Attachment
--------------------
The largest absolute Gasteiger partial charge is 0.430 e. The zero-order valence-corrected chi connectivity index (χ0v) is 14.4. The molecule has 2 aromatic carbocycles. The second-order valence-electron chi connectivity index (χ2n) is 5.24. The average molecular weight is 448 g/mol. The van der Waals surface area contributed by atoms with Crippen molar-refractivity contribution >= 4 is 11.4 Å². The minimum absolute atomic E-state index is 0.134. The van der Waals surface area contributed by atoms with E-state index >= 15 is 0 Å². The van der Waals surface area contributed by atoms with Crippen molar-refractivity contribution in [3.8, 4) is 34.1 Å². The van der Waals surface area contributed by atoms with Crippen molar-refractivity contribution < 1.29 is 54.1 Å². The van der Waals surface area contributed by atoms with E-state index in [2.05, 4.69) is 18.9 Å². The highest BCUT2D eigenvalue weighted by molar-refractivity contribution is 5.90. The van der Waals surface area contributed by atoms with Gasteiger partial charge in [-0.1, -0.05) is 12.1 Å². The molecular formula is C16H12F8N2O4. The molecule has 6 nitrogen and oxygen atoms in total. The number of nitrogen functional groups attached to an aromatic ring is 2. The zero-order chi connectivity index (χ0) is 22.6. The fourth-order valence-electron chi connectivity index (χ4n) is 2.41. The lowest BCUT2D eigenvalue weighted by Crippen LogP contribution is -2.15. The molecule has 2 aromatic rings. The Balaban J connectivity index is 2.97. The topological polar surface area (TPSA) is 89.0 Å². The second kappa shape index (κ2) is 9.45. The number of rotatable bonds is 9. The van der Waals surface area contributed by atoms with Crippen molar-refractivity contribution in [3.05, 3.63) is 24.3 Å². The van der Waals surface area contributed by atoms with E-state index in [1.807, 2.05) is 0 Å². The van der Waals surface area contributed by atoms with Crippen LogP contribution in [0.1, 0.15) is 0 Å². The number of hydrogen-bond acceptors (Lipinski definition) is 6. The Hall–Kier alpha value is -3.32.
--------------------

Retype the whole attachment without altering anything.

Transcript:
The largest absolute Gasteiger partial charge is 0.430 e. The zero-order valence-corrected chi connectivity index (χ0v) is 14.4. The molecule has 2 aromatic carbocycles. The second-order valence-electron chi connectivity index (χ2n) is 5.24. The average molecular weight is 448 g/mol. The van der Waals surface area contributed by atoms with Crippen molar-refractivity contribution >= 4 is 11.4 Å². The minimum absolute atomic E-state index is 0.134. The van der Waals surface area contributed by atoms with E-state index >= 15 is 0 Å². The van der Waals surface area contributed by atoms with Crippen molar-refractivity contribution in [3.8, 4) is 34.1 Å². The van der Waals surface area contributed by atoms with Crippen molar-refractivity contribution < 1.29 is 54.1 Å². The van der Waals surface area contributed by atoms with E-state index in [2.05, 4.69) is 18.9 Å². The highest BCUT2D eigenvalue weighted by molar-refractivity contribution is 5.90. The van der Waals surface area contributed by atoms with Gasteiger partial charge in [-0.1, -0.05) is 12.1 Å². The molecular formula is C16H12F8N2O4. The molecule has 6 nitrogen and oxygen atoms in total. The number of nitrogen functional groups attached to an aromatic ring is 2. The zero-order chi connectivity index (χ0) is 22.6. The fourth-order valence-electron chi connectivity index (χ4n) is 2.41. The lowest BCUT2D eigenvalue weighted by Crippen LogP contribution is -2.15. The molecule has 2 aromatic rings. The Balaban J connectivity index is 2.97. The topological polar surface area (TPSA) is 89.0 Å². The second kappa shape index (κ2) is 9.45. The number of rotatable bonds is 9. The van der Waals surface area contributed by atoms with Crippen molar-refractivity contribution in [3.05, 3.63) is 24.3 Å². The van der Waals surface area contributed by atoms with E-state index in [1.807, 2.05) is 0 Å². The van der Waals surface area contributed by atoms with Crippen LogP contribution in [0.1, 0.15) is 0 Å². The number of hydrogen-bond acceptors (Lipinski definition) is 6. The Hall–Kier alpha value is -3.32.